Location Mitchell Highway, South East of Orange, a place within the Precinct of Frederick’s Valley.
Statement of Significance
The landscape of Lucknow has significance for its historic link to the gold mining operations that were important for the early prosperity of Orange. Several periods of intense mining have shaped the landscape of Lucknow since the first payable gold was discovered in 1851.The remnants of these mining operations define the landscape, with the mining machinery silhouetted against the skyline and the earth broken by the mining process. The run-off from water used in the mining process caused erosion which has left a marked effect on the environment surrounding the mining area at Lucknow.
A number of thorough studies of, or including, Lucknow have been prepared for Orange City Council, including the 1986 Hughes, Trueman and Ludlow Heritage Study; the 1996 Lucknow Village Heritage Analysis; and the 2001 Wentworth Main Shaft Mine Interpretation Plan.
Objects and Elements: Lucknow
The landscape of Lucknow is characterised by the industrial forms of the remaining mining machinery, with the poppet heads particularly distinctive. The community consultation process identified the poppet heads and mine buildings as significant landscape features. The Reform Mine is a Schedule 8 Heritage Item of State Significance and the Wentworth Mine (pictured) is a Schedule 8 Heritage Item of Local Significance in the Orange Local Environment Plan 2000.
It is said that the mine was developed some time after 1922 by the Lucknow Pups Gold Mining Company. The first mine manager, Samuel Walsh, resigned after disputes over the safety of the mine. In 1922 the mine suffered a major cave in (Cook:37). Following this event a prospecting shaft was sunk to a depth of 140 feet to reach the reefs running beneath this area. This was named Bowyer’s Shaft, presumably as it was located on land in Spring Hill Road owned by Mrs TA Bowyer.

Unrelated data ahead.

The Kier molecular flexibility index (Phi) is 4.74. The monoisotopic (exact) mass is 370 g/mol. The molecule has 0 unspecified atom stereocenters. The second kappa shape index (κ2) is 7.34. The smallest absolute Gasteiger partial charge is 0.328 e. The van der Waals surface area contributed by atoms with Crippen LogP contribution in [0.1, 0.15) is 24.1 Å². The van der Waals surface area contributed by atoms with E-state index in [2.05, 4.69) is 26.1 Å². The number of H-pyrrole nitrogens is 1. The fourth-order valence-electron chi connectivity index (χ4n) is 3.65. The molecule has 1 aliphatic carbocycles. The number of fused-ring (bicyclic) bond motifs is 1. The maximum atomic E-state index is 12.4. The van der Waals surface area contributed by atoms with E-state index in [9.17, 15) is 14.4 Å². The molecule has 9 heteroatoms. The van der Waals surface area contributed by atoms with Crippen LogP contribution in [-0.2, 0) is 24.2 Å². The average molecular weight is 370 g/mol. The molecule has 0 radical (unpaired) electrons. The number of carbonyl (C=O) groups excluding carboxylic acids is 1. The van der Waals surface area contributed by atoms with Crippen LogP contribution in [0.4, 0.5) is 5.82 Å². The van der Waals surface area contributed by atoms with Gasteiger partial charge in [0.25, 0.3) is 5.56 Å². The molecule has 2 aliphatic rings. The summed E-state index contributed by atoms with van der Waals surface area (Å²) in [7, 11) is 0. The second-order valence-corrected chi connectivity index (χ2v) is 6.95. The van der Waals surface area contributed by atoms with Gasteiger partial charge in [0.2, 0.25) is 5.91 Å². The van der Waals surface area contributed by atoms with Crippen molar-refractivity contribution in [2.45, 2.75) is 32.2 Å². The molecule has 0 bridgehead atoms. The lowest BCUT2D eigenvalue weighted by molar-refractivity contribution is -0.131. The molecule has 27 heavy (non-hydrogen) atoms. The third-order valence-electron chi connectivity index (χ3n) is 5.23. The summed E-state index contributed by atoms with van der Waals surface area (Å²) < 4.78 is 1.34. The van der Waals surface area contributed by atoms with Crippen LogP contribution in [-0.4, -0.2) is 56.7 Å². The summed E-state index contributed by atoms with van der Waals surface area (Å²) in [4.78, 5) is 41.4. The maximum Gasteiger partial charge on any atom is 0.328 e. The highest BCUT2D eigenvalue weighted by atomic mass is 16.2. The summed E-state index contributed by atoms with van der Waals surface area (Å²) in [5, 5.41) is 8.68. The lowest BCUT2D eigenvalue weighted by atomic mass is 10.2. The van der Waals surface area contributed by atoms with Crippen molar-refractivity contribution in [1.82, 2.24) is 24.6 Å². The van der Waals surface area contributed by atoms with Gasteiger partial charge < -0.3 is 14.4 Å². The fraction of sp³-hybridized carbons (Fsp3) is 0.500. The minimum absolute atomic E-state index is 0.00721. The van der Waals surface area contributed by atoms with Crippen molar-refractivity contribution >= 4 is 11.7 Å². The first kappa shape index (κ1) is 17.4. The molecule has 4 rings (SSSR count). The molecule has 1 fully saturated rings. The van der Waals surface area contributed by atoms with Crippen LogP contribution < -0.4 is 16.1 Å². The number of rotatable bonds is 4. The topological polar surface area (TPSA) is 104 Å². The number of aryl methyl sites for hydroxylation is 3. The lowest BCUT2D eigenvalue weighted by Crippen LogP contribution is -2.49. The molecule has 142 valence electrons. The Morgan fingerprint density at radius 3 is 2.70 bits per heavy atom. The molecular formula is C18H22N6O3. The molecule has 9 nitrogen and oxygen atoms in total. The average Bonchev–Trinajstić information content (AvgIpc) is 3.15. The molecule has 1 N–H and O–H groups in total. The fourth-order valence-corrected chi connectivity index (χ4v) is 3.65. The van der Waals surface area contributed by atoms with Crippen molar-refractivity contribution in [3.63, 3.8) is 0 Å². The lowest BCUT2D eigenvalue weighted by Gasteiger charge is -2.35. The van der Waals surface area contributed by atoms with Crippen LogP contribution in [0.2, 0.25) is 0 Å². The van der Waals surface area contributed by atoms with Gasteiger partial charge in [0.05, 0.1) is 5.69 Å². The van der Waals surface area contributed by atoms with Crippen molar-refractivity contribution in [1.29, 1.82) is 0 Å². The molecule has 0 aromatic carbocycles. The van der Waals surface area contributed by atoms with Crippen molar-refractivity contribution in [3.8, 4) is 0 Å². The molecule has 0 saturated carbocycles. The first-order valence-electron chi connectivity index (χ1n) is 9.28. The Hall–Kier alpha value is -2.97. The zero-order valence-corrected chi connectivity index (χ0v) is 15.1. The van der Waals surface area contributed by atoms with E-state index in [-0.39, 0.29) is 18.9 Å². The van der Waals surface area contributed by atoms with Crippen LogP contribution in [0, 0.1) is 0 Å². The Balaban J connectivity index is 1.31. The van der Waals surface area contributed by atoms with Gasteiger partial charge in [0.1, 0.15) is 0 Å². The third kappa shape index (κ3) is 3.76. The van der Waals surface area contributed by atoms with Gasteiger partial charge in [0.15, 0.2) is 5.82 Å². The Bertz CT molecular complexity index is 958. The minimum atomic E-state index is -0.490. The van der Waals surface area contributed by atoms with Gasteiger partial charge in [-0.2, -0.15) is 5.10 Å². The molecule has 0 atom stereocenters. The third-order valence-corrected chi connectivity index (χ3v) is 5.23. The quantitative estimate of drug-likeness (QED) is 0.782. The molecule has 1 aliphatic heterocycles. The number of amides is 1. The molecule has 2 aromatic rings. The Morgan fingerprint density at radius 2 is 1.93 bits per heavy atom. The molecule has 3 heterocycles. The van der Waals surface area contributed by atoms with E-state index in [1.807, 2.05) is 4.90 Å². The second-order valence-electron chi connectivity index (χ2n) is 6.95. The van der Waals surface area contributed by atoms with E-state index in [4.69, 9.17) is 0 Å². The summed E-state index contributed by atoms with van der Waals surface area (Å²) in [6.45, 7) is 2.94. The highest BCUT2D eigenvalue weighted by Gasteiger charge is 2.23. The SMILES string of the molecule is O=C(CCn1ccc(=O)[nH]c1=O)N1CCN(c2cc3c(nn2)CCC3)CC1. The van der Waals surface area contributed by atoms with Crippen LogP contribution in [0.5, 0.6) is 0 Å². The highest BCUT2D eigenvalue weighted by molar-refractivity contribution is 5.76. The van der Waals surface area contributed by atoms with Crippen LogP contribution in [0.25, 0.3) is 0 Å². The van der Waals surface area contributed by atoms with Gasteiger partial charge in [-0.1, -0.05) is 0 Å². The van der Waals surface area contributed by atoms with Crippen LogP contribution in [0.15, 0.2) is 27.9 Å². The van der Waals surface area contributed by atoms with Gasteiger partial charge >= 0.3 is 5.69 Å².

In 1925 Andrews gave the Directors of the South Lucknow Mine the opinion that the 15,000 Pounds already expended by the syndicate in prospecting “could not be recalled”. He expressed the view that further prospecting was very speculative. (Dept. of Mines 1925).
Lucknow Pups developed another list of machinery and plant on 30 November, 1934. This appears to be a checklist of remaining equipment and may have been part of the winding-up process of the company. It is likely that mining and exploration activity at Bowyer’s Shaft had ceased by this time.
Public Art, adjacent to the Northern side of the Mitchell Highway
Summer Hill Creek Weirs (below Wentworth Mine)
The bluestone weirs have historic significance as physical evidence relating to the mining activities of Lucknow. The community consultation process identified the weirs as significant landscape features.
The community consultation process identified erosion and landslip around Lucknow as a significant feature of the landscape. The erosion is due to the disturbance of the land by the mining activities and also by the felling of timber to fuel many of Summer Hill the mining operations.
Built in 1873 and the only one of Lucknow’s churches to survive today. The building of the church formed part of the consolidation of the town in the 1870s.
The Wentworth Main Mine, located on the Eastern side of the village, relates to the 1890s and 1930s mining booms. Evidence of earlier prospecting activity suggests that gold was first mined on this site in the 1860s. Building on the mine site include an equipment store, medical room, blacksmith, machinery building, stamper battery shed, mine office and the mine manager’s cottage.
The Reform mine sits on a small area of 1.8 hectares and incorporated five of the principal gold-producing shafts and one tunnel in what has been described as the world’s most concentratedly rich small goldfield.